Part 1 in my Doing Disney Disabled Series
I’ll be doing a special series the next few weeks as my family gears up for our Disney World trip! I’ll be doing posts on the following topics:
*Disabled at Disney
*Why we joined the Disney Vacation Club
*Packing for Disney
*DIY Disney Countdown Calendar
*Our Disney Trip: flying with a disability
*Our Disney Trip: Lodging
*Our Disney Trip: Dining, including with Food Disability
*Our Disney Trip: The Parks
*Our Disney Trip: Overview and final thoughts, recommendations, as well as tips and tricks
Is there something you’d like to know? I’m all EARS!
If you know me in person, you know my family and Myself are HUGE Disney fanatics. It’s an obsession that I don’t mind having; one that I’d rather see my kids and husband have over some of the other seedier obsessions out there. It’s something we as a family can connect over. And in today’s society, that’s more important than ever.
I went to Disney for the first time when I was 13, in 7th grade. We don’t speak of that vacation; it’s the one where the day we left (our family of 4 and my aunt, uncle, and 2 cousins) was the day my parent’s divorce was finalized. Yeah, we aptly have nicknamed it the vacation from Hell. Luckily, it didn’t deter me from loving all things Mickey, and I returned in 10th grade, this time for a high school band and chorus trip. Yup, I fell deeper down the White Rabbit hole.
When I met Brian, he had never been. I was convinced his parents didn’t love him growing up (kidding, kidding! Love you Mom!). So I somehow, with my superpowers of persuasion, convinced him that Disney World was the place to go for our honeymoon in 2010. And I was right- he fell head over Disney Princess heels for the Land of The Mouse. We stayed at Port Orleans French Quarter that trip. He was almost giddy about it! We returned again at Christmas 2012, staying at Coronado Springs (not my first recommendation; I’d go with French Quarter in a heartbeat).
Now, let me take a step back and explain why Disney is so near and dear to me, especially after the 2010 and 2012 trips.
Disney does Accessibility and Disability Services RIGHT. Friends, when I’m at Disney World, I feel normal. I feel non-judged, I feel accepted, I feel relaxed, feel at home. They accommodate both physical and developmental disabilities beautifully. They understand that everyone deserves the chance to experience the wonder and magic. But it’s not just the parks and Cast Members (as employees are called). The guests totally understand as well.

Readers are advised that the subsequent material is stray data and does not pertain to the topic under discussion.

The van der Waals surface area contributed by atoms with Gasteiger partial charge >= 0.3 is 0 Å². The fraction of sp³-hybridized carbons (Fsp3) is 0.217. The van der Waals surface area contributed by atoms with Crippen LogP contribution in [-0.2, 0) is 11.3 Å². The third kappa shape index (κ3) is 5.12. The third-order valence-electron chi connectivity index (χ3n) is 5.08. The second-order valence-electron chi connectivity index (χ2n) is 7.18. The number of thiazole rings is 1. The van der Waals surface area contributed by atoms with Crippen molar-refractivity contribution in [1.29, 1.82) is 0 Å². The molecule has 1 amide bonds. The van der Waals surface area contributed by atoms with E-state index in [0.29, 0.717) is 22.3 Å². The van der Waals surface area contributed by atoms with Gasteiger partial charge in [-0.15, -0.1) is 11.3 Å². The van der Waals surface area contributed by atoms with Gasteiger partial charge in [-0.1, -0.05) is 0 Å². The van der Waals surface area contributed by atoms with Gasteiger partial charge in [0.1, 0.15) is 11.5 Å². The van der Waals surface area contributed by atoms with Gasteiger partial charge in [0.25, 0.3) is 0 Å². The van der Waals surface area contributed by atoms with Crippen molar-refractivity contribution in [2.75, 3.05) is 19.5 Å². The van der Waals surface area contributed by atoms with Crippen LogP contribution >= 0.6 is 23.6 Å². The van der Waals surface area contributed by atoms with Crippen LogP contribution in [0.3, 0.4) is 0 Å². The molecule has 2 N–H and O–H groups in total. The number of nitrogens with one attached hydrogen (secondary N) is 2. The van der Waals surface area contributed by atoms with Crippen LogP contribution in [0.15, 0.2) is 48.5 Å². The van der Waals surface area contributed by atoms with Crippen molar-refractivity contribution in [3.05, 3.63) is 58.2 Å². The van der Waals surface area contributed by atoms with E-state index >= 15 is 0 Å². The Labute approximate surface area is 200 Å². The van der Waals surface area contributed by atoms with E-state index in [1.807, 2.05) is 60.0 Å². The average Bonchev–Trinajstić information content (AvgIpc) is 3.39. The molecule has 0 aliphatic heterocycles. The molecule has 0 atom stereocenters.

It is best exemplified in what happened to me in 2012. I was in my wheelchair at the time, with Brian pushing me. My chair is a custom chair, and bright magenta pink. As I was looking in a shop at Hollywood Studios, a girl of about 9-10 came up to look beside me. She saw my chair and exclaimed, “If I ever need a wheelchair, I’m getting a bright pink one too! That’s so COOL!” She was giddy over the pink. Not my disability, and certainly not scared of my chair.
Then there’s what happened with Mickey. Yup, the head Mouse. We waited in line at the Animation Academy to meet Sorcerer Mickey. When Mickey saw me in my chair, instead of waiting at his post, he walked over and insisted on not only helping me out of my chair, but that I use his arm for support instead of my cane. He supported me the whole time, and once done, escorted me back to my chair. Instead of just leaving, he waited until I was situated and buckled in before taking and patting my hand as a goodbye. Did we take up a bit more time, yes. But no one grumbled and the fact that Disney and Mickey himself made me feel loved… I felt so accepted and loved at that point in time. Disney would forever be my home.